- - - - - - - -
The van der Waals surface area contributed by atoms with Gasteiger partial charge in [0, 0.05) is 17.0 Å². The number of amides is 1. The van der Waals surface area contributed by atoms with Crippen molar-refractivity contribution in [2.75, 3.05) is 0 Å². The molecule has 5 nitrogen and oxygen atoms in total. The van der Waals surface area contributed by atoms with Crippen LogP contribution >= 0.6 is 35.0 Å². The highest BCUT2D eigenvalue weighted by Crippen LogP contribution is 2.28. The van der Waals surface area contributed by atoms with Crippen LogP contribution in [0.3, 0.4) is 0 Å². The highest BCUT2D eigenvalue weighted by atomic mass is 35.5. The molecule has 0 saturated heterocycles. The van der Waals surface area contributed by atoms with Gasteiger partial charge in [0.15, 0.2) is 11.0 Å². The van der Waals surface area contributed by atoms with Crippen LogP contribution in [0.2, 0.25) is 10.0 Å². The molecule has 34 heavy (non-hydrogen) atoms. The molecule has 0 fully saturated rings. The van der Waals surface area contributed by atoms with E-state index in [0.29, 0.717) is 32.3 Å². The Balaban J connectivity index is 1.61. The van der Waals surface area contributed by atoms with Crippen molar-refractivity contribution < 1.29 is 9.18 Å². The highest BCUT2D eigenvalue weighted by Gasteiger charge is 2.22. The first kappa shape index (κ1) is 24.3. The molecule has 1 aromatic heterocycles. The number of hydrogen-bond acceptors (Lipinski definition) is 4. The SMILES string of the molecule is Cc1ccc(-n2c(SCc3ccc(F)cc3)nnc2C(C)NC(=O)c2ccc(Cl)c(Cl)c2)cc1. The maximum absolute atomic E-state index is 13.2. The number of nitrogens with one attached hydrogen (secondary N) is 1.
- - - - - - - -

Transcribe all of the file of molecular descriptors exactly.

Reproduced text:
The van der Waals surface area contributed by atoms with Gasteiger partial charge in [0, 0.05) is 17.0 Å². The number of amides is 1. The van der Waals surface area contributed by atoms with Crippen molar-refractivity contribution in [2.75, 3.05) is 0 Å². The molecule has 5 nitrogen and oxygen atoms in total. The van der Waals surface area contributed by atoms with Crippen LogP contribution >= 0.6 is 35.0 Å². The highest BCUT2D eigenvalue weighted by Crippen LogP contribution is 2.28. The van der Waals surface area contributed by atoms with Crippen LogP contribution in [0.3, 0.4) is 0 Å². The highest BCUT2D eigenvalue weighted by atomic mass is 35.5. The molecule has 0 saturated heterocycles. The van der Waals surface area contributed by atoms with Gasteiger partial charge in [0.15, 0.2) is 11.0 Å². The van der Waals surface area contributed by atoms with Crippen LogP contribution in [0.2, 0.25) is 10.0 Å². The molecule has 34 heavy (non-hydrogen) atoms. The molecule has 0 fully saturated rings. The van der Waals surface area contributed by atoms with E-state index in [0.29, 0.717) is 32.3 Å². The Balaban J connectivity index is 1.61. The van der Waals surface area contributed by atoms with Crippen molar-refractivity contribution < 1.29 is 9.18 Å². The highest BCUT2D eigenvalue weighted by Gasteiger charge is 2.22. The first kappa shape index (κ1) is 24.3. The molecule has 1 aromatic heterocycles. The number of hydrogen-bond acceptors (Lipinski definition) is 4. The SMILES string of the molecule is Cc1ccc(-n2c(SCc3ccc(F)cc3)nnc2C(C)NC(=O)c2ccc(Cl)c(Cl)c2)cc1. The maximum absolute atomic E-state index is 13.2. The number of nitrogens with one attached hydrogen (secondary N) is 1.